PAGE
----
- The Washington Times - Thursday, October 19, 2006

Steve Sailer has perked up my antennae yet again. He’s wondering why the median age of breakthrough rock musicians is now closer to 30 these days, compared to the tyros of the British Invasion era.

He writes: “[T]he Beatles were between 20 (George) and 23 (John and Ringo) when they appeared on the Ed Sullivan Show. Mick Jagger and Keith Richards were 21 when they released ‘Satisfaction’ in 1965. Roger Daltrey was 21, Pete Townshend 20, and Keith Moon 19 when the Who recorded ‘My Generation’ in 1965. Mick Jones was 21 and Joe Strummer was 24 when they released ‘The Clash’ in 1977. Elvis Costello was 22 when ‘My Aim Is True’ came out.”

One might add for yuks that the Beatles broke up by the time they were 30 and that Jagger/Richards completed their “Beggars-Banquet-Let-It-Bleed-Sticky-Fingers-Exile” cycle before they hit the same milestone.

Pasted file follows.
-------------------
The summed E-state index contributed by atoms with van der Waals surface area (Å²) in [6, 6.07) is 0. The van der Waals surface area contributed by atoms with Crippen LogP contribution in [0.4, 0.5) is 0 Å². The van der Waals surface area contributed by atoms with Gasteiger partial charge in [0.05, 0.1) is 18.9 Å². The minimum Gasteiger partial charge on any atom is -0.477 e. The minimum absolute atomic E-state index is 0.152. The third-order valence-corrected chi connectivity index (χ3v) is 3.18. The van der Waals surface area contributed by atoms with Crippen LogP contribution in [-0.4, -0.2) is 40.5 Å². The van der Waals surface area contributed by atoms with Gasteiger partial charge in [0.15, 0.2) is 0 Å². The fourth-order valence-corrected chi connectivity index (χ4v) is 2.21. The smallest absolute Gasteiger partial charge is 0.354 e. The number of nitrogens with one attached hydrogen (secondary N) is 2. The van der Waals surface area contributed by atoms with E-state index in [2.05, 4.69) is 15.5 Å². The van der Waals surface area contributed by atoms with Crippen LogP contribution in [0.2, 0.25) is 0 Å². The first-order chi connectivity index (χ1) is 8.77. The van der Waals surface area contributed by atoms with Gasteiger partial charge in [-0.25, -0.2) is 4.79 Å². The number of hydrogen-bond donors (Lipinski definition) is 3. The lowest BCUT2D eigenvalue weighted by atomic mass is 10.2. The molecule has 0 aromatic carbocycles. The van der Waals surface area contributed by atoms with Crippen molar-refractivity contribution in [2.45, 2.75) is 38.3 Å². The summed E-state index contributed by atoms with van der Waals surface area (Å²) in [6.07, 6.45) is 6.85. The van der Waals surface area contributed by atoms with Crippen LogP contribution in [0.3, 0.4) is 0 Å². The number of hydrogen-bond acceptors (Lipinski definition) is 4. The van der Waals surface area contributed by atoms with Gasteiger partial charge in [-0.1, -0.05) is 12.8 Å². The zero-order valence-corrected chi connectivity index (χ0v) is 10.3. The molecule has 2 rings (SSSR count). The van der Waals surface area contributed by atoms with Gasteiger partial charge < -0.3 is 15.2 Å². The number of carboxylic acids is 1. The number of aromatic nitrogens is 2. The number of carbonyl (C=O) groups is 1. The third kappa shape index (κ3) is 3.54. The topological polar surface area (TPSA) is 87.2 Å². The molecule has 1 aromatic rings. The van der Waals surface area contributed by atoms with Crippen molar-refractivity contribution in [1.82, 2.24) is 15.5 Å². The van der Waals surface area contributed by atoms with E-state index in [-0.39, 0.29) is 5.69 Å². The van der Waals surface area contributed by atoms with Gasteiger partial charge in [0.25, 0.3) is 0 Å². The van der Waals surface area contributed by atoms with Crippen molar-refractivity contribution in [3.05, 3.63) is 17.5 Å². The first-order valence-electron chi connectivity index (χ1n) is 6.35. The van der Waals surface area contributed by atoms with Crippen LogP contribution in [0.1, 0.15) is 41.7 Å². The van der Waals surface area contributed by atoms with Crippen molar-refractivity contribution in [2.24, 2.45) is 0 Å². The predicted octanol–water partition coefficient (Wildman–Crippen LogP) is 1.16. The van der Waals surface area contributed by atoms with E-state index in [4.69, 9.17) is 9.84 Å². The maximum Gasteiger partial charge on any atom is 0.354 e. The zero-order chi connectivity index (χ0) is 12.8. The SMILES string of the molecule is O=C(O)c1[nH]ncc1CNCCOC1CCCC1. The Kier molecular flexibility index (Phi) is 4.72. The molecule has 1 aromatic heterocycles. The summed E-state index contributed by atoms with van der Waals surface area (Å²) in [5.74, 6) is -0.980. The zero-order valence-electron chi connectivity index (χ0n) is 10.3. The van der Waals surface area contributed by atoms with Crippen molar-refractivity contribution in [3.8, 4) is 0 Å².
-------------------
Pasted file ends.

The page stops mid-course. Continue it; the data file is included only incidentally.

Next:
It’s an interesting question, and both Sailer and his readers have some interesting theories. Among the most interesting is this: “To be a rock star at 20, you have to spend a lot of afternoons at 15 and 16 playing your instrument. Middle class teenagers aren’t allowed to fool around anymore, and lower class teens are institutionalized - and I don’t mean particularly prison, but organized afterschool programs and youth groups. People don’t seem to have a handle on how little freedom young people in America have today. The last big young act — Hanson — was homeschooled. I don’t think that’s a coincidence.”

I don’t either.


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